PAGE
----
Unfortunately, such is not always the case. A few problems arise when one tries to make an ethical decision, especially as a leader. First, ethics may mean different things to different people. For example, my religious and spiritual beliefs are the foundation for what I deem ethical.
Bookmark Some years ago, a student asked to see me during office hours to talk about a personal problem that, she assured me, related to our recent ethics class. It seemed she was having difficulties with a new friend from the Dominican Republic.
She explained that in normal circumstances she would have ended the relationship, but she was reluctant to do so now because of affirmative action.
In fact, they reflect the complex relationship between communal and personal ethics, between moral theory and our everyday ethical decisions. How we understand these connections is critical to understanding the moral quality of our lives. This is the realm of everyday ethics.
Now would certainly seem to be the time to care more about everyday ethics. We regularly complain about the moral decay of our age, and we have good reason to do so.
Ethical misconduct is a mainstay of the news: CEOs raiding corporate coffers, widespread auditing fraud, unbridled cheating in school, scientists doctoring data, reporters lying about sources, politicians still acting like politicians—the incidence and variety of transgressions seem interminable.
No wonder that in a recent Gallup Pollnearly 80 percent of Americans rated the overall state of morality in the United States as fair or poor. Even more troubling is the widely held opinion that people are becoming more selfish and dishonest. According to that same Gallup Poll, 77 percent of Americans believe that the state of moral values is getting worse.
This perception of decaying values—accurate or not—has its own adverse consequences: For example, in a National Business Survey conducted in October ofa majority of workers claimed to have observed ethical misconduct in the workplace, roughly the same number as reported misconduct in the survey, but the number of employees who bothered reporting those transgressions fell by 10 percentage points.
But should these findings surprise us? Can we really teach our children to be more ethical? Or improve ourselves when we are adults? These are difficult but not rhetorical questions. What is everyday ethics? Keep the money and your mouth shut? Tell your friend—and possibly ruin his marriage—or mind your own business?
Is it okay to exact a little revenge and for once take credit for her labors? Do you tell her the truth: We face choices like these daily: Unlike moral issues that dominate our dinner conversations—legalizing abortion, preemptive war, raising the minimum wage—about which we do little more than pontificate, the problems of everyday ethics call for our own resolutions.
But how do we arrive at our judgments? For example, in answering the questions above, do you have a quick, intuitive response about what is proper, or do you consider broader moral principles and then derive a solution? In fact, in dealing with so many of our everyday moral challenges, it is difficult to see just how one would implement the principles of a moral theory.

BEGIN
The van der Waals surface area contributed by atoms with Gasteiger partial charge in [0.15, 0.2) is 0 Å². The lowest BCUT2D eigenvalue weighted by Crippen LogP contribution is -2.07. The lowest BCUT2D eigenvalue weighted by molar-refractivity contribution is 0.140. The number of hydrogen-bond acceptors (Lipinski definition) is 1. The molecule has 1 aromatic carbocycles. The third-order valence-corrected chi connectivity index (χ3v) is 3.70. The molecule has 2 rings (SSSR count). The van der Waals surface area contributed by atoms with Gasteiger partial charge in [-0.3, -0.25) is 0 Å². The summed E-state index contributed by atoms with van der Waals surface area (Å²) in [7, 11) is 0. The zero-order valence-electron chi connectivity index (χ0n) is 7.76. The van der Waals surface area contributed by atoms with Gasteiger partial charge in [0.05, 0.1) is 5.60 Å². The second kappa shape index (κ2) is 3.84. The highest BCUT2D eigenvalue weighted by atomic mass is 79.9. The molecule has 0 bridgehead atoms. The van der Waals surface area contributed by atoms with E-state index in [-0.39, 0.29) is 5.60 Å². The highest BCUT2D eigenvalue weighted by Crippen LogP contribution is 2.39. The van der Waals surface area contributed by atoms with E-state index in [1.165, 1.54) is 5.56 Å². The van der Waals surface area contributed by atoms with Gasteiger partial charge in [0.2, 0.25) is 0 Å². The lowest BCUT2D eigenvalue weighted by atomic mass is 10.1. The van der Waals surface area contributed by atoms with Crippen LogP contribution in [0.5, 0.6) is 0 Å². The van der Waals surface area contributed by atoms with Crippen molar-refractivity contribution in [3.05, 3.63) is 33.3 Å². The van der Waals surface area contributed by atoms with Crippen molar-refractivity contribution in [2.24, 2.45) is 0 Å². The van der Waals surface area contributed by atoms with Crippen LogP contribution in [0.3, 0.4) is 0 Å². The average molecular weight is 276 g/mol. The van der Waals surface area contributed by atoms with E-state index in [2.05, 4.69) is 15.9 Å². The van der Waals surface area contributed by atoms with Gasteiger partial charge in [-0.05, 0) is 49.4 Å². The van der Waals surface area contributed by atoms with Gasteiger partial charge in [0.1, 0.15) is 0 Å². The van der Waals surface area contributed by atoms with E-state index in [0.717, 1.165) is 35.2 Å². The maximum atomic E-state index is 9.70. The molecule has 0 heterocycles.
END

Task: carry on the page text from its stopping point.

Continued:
No wonder that many moral philosophers insist they have no more to say about these specific situations than a theoretical physicist does when confronting a faulty spark plug. Nonetheless, your response to your curious teenager, as with all cases in the domain of everyday ethics, presents a practical, immediate moral challenge that you cannot avoid.
After all, who wants to hang out and grab a beer with a moral saint?
Indeed, who wants to be the kind of person who never hangs out and has a beer because of more pressing moral tasks? Still other critics note that typical academic moral arguments ignore the complexity and texture of our ordinary lives.Most people would indeed like to live an ethical life and to make good ethical decisions, but there are several problems.
One, we might call the everyday stumbling blocks to ethical behavior. Consider these: My small effort won't really make a difference. Today’s guest author is James Purvis. Everyday millions and millions of people interact with each other, socially, physically, and mentally.
To some extent, the choices and decisions we make on a day-to-day basis are all in some aspect subconscious, especially the tiny things.
What makes moral judgment and decision making unique? Morality has long been treated as a distinct area of scholarship. Should it be? Put differently, why is it necessary to have a separate chapter on moral judgment and decision making in this handbook?
Perhaps morality is distinctive only in its content and not in any deeper structural way. It is my belief that the ideal moral decision making process must combine the strengths of consequentialism and deontology while attempting to compensate for their errors. The best decision making process must involve an individual's own moral beliefs combined with the knowledge that can be gained from studying a large amount of moral theories.
Chapter 5 Personal Values Influence ethical choices. -Resolve to live in truth with yourself and with every person in your life.-Make promises carefully, then always keep your word.
-your behavior is a reflection of what you truly believe VALUES-the personal beliefs and preferences that influence your behavior. They are deep-seated in.
Strong and repeated evidence indicates that the regular practice of religion has beneficial effects in nearly every aspect of social concern and policy.